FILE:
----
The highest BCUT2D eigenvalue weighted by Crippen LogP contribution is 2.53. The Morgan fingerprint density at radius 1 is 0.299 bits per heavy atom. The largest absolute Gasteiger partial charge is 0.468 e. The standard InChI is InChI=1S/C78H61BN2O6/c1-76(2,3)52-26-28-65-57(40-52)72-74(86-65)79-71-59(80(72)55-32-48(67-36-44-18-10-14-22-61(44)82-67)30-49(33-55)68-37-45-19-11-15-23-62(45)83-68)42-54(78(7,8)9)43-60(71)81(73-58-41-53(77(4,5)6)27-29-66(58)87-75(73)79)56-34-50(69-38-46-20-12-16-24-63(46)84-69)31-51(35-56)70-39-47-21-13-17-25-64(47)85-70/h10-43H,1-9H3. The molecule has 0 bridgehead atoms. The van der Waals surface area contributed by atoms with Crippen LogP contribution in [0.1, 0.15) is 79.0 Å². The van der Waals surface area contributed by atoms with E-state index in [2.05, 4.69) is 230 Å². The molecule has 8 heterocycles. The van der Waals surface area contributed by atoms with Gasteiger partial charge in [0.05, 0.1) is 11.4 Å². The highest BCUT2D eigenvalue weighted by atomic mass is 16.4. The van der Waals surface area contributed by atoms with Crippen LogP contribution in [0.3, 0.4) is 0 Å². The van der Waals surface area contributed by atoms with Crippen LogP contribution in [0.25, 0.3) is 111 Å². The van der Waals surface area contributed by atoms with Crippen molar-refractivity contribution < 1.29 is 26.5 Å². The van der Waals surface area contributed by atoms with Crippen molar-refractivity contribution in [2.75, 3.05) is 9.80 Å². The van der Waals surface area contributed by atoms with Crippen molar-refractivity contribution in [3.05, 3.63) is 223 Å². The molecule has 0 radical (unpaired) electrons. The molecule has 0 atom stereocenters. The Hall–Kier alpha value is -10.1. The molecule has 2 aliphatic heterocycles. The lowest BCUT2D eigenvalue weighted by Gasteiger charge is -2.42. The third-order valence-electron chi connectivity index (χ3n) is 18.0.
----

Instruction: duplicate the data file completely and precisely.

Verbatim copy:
The highest BCUT2D eigenvalue weighted by Crippen LogP contribution is 2.53. The Morgan fingerprint density at radius 1 is 0.299 bits per heavy atom. The largest absolute Gasteiger partial charge is 0.468 e. The standard InChI is InChI=1S/C78H61BN2O6/c1-76(2,3)52-26-28-65-57(40-52)72-74(86-65)79-71-59(80(72)55-32-48(67-36-44-18-10-14-22-61(44)82-67)30-49(33-55)68-37-45-19-11-15-23-62(45)83-68)42-54(78(7,8)9)43-60(71)81(73-58-41-53(77(4,5)6)27-29-66(58)87-75(73)79)56-34-50(69-38-46-20-12-16-24-63(46)84-69)31-51(35-56)70-39-47-21-13-17-25-64(47)85-70/h10-43H,1-9H3. The molecule has 0 bridgehead atoms. The van der Waals surface area contributed by atoms with Crippen LogP contribution in [0.1, 0.15) is 79.0 Å². The van der Waals surface area contributed by atoms with E-state index in [2.05, 4.69) is 230 Å². The molecule has 8 heterocycles. The van der Waals surface area contributed by atoms with Gasteiger partial charge in [0.05, 0.1) is 11.4 Å². The highest BCUT2D eigenvalue weighted by atomic mass is 16.4. The van der Waals surface area contributed by atoms with Crippen LogP contribution in [0.3, 0.4) is 0 Å². The van der Waals surface area contributed by atoms with Crippen LogP contribution in [0.25, 0.3) is 111 Å². The van der Waals surface area contributed by atoms with Crippen molar-refractivity contribution < 1.29 is 26.5 Å². The van der Waals surface area contributed by atoms with Crippen molar-refractivity contribution in [2.75, 3.05) is 9.80 Å². The van der Waals surface area contributed by atoms with Crippen molar-refractivity contribution in [3.05, 3.63) is 223 Å². The molecule has 0 radical (unpaired) electrons. The molecule has 0 atom stereocenters. The Hall–Kier alpha value is -10.1. The molecule has 2 aliphatic heterocycles. The lowest BCUT2D eigenvalue weighted by Gasteiger charge is -2.42. The third-order valence-electron chi connectivity index (χ3n) is 18.0.